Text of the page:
Occupational Health and Safety Code
The Occupational Health and Safety Code provides specific technical health and safety rules and requirements for Alberta workplaces.
Part 16 Noise
Duty to reduce
An employer must ensure that all reasonably practicable measures are used to reduce the noise to which workers are exposed in areas of the work site where workers may be present.
Noise control design
An employer must ensure that the following are designed and constructed in such a way that the continuous noise levels generated do not exceed 85 dBA or are as low as reasonably practicable:
(a) a new work site or work area;
(b) significant physical alterations, renovations or repairs to an existing work site or work area;
(c) a work process introduced to the work site or work area;
(d) significant equipment introduced to the work site or work area.
Worker exposure to noise
An employer must ensure that a worker’s exposure to noise at a work site does not exceed
(a) the noise exposure limits in Schedule 3, and
(b) 85 dBA Lex.
Noise exposure assessment
If workers are, or may be, exposed to noise at a work site or work area in excess of 82 dBA Lex, an employer must ensure a noise exposure assessment is conducted in accordance with CSA Standard Z107.56-18, Measurement of noise exposure.
An employer must ensure a noise exposure assessment at a work site is performed using
(a) a noise dosimeter meeting the requirements for a Type 2 instrument as specified by ANSI/ASA S1.25‑1991 (R2020), Specification for Personal Noise Dosimeters, or IEC 61252:1993/AMD2:2017, Electroacoustics - Specifications for personal sound exposure meters, and set at
(i) a criterion level of 85 dBA with a 3 dB exchange rate,
(ii) a threshold level at or below 75 dBA or “off”, and
(iii) slow response,
(b) a sound level meter or an integrating sound level meter that meets the requirements as specified by
(i) ANSI/ASA S1.4-2014/Part 1/IEC 61672-1:2013 (R2019), Electroacoustics - Sound Level Meters - Part 1: Specifications,
(ii) ANSI/ASA S1.4-2014/Part 2/IEC 61672-2:2013 (R2019), Electroacoustics - Sound Level Meters - Part 2: Pattern Evaluation Tests, and
(iii) ANSI/ASA S1.4-2014/Part 3/IEC 61672-3:2013 (R2019), Electroacoustics - Sound Level Meters Part 3: Periodic Tests.
An employer must ensure that a noise exposure assessment is
(a) conducted and interpreted by a competent person who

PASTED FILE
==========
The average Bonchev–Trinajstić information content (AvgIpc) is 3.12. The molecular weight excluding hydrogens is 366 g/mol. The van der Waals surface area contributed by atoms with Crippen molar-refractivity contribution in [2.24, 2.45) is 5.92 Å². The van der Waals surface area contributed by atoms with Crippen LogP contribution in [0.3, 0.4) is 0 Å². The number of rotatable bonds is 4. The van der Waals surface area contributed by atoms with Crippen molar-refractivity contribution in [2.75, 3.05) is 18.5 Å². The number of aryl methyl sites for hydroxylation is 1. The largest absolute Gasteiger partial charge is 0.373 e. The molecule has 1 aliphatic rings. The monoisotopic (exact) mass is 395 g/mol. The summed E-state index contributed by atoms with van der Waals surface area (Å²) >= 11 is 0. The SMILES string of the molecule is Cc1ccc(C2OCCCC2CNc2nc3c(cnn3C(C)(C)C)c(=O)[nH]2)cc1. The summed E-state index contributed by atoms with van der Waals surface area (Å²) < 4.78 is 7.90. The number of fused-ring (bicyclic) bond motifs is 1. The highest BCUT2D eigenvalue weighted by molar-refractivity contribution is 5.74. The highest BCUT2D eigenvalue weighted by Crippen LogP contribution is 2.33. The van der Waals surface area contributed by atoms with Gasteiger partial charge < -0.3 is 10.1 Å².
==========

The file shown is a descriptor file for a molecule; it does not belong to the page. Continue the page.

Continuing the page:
(i) is trained in conducting noise exposure assessments,
(ii) is trained in the calibration, operation and maintenance of the equipment used in conducting noise exposure measurements, and
(iii) can demonstrate an understanding of the method used
(b) updated if a change in equipment, process or other thing affects the noise level or the length of time a worker is exposed to noise.
Record of noise exposure assessment
An employer must ensure that each noise exposure assessment is recorded and includes
(a) the sound level readings measured,
(b) the dates of measurements,
(c) the tasks of workers or occupations evaluated,
(d) the type of measuring equipment used,
(e) the work area evaluated, and
(f) the date the assessment is completed.
An employer must ensure that
(a) a copy of the noise exposure assessment is available on request to an affected worker or an officer, and
(b) the record of a noise exposure assessment is retained for at least 3 years from the date the assessment was completed.
Noise management program
If a noise exposure assessment confirms that workers are exposed to excess noise at a work site, an employer must develop and implement a noise management program that includes
(a) procedures for addressing noise at the work site,
(b) identification of the work area at the work site where noise may exceed the noise exposure limits,
(c) procedures for measuring worker exposure to noise,
(d) procedures for educating workers in the hazards of exposure to excess noise,
(e) the methods of noise control to be used,
(f) training workers in the correct use of noise control measures and hearing protection devices,